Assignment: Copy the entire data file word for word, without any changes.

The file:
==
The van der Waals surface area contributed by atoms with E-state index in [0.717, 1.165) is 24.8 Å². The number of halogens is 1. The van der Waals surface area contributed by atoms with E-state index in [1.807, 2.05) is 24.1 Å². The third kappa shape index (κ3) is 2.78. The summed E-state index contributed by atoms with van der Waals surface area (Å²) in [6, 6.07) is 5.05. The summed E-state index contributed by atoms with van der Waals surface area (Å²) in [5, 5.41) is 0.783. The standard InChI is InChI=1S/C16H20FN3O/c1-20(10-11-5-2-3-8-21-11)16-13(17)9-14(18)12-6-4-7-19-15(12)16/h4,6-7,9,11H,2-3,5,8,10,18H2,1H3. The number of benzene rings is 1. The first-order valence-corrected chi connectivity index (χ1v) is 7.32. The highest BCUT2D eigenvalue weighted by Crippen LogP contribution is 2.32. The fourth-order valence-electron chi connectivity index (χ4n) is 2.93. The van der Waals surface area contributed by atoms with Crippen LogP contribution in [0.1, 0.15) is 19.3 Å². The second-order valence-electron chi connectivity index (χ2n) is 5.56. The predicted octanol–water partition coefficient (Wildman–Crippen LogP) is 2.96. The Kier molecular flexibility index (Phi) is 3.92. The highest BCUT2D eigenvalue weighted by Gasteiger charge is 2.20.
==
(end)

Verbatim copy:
The van der Waals surface area contributed by atoms with E-state index in [0.717, 1.165) is 24.8 Å². The number of halogens is 1. The van der Waals surface area contributed by atoms with E-state index in [1.807, 2.05) is 24.1 Å². The third kappa shape index (κ3) is 2.78. The summed E-state index contributed by atoms with van der Waals surface area (Å²) in [6, 6.07) is 5.05. The summed E-state index contributed by atoms with van der Waals surface area (Å²) in [5, 5.41) is 0.783. The standard InChI is InChI=1S/C16H20FN3O/c1-20(10-11-5-2-3-8-21-11)16-13(17)9-14(18)12-6-4-7-19-15(12)16/h4,6-7,9,11H,2-3,5,8,10,18H2,1H3. The number of benzene rings is 1. The first-order valence-corrected chi connectivity index (χ1v) is 7.32. The highest BCUT2D eigenvalue weighted by Crippen LogP contribution is 2.32. The fourth-order valence-electron chi connectivity index (χ4n) is 2.93. The van der Waals surface area contributed by atoms with Crippen LogP contribution in [0.1, 0.15) is 19.3 Å². The second-order valence-electron chi connectivity index (χ2n) is 5.56. The predicted octanol–water partition coefficient (Wildman–Crippen LogP) is 2.96. The Kier molecular flexibility index (Phi) is 3.92. The highest BCUT2D eigenvalue weighted by Gasteiger charge is 2.20.